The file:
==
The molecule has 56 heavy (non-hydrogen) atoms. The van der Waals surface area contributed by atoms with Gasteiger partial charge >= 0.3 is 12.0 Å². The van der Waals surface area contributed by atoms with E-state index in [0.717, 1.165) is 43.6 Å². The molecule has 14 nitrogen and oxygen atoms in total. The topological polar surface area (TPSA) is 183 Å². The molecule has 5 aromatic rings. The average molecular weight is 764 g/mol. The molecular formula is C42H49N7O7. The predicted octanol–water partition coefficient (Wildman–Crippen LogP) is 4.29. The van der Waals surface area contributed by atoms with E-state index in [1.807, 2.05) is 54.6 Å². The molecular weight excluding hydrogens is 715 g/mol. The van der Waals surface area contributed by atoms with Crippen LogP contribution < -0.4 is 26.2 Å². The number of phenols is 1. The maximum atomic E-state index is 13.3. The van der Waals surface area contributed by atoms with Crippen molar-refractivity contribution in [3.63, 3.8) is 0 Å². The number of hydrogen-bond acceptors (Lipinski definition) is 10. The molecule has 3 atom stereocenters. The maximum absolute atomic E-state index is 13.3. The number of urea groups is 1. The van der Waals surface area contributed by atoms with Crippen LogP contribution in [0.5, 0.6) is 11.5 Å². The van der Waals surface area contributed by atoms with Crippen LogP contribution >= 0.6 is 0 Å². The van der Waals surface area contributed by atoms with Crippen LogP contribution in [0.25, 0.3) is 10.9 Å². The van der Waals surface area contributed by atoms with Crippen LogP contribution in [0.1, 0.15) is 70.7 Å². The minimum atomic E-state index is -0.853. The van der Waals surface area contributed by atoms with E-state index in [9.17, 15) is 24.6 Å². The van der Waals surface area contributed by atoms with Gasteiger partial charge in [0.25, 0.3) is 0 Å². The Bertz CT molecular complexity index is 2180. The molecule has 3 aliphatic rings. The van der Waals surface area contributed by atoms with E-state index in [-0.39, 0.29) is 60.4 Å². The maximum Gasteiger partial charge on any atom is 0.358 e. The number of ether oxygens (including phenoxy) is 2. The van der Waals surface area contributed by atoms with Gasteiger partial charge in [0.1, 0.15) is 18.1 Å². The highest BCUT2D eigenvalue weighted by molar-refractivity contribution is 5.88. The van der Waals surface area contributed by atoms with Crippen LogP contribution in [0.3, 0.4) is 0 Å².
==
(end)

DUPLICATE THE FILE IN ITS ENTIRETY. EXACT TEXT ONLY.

The molecule has 56 heavy (non-hydrogen) atoms. The van der Waals surface area contributed by atoms with Gasteiger partial charge >= 0.3 is 12.0 Å². The van der Waals surface area contributed by atoms with E-state index in [0.717, 1.165) is 43.6 Å². The molecule has 14 nitrogen and oxygen atoms in total. The topological polar surface area (TPSA) is 183 Å². The molecule has 5 aromatic rings. The average molecular weight is 764 g/mol. The molecular formula is C42H49N7O7. The predicted octanol–water partition coefficient (Wildman–Crippen LogP) is 4.29. The van der Waals surface area contributed by atoms with E-state index in [1.807, 2.05) is 54.6 Å². The molecular weight excluding hydrogens is 715 g/mol. The van der Waals surface area contributed by atoms with Crippen LogP contribution < -0.4 is 26.2 Å². The number of phenols is 1. The maximum atomic E-state index is 13.3. The van der Waals surface area contributed by atoms with Crippen molar-refractivity contribution in [3.63, 3.8) is 0 Å². The number of hydrogen-bond acceptors (Lipinski definition) is 10. The molecule has 3 atom stereocenters. The maximum absolute atomic E-state index is 13.3. The number of urea groups is 1. The van der Waals surface area contributed by atoms with Crippen LogP contribution in [0.5, 0.6) is 11.5 Å². The van der Waals surface area contributed by atoms with Crippen LogP contribution >= 0.6 is 0 Å². The van der Waals surface area contributed by atoms with Crippen LogP contribution in [0.25, 0.3) is 10.9 Å². The van der Waals surface area contributed by atoms with Crippen LogP contribution in [0.1, 0.15) is 70.7 Å². The minimum atomic E-state index is -0.853. The van der Waals surface area contributed by atoms with E-state index in [9.17, 15) is 24.6 Å². The van der Waals surface area contributed by atoms with Gasteiger partial charge in [0.25, 0.3) is 0 Å². The Bertz CT molecular complexity index is 2180. The molecule has 3 aliphatic rings. The van der Waals surface area contributed by atoms with E-state index in [-0.39, 0.29) is 60.4 Å². The maximum Gasteiger partial charge on any atom is 0.358 e. The number of ether oxygens (including phenoxy) is 2. The van der Waals surface area contributed by atoms with Gasteiger partial charge in [0.1, 0.15) is 18.1 Å². The highest BCUT2D eigenvalue weighted by molar-refractivity contribution is 5.88. The van der Waals surface area contributed by atoms with Crippen LogP contribution in [0.3, 0.4) is 0 Å².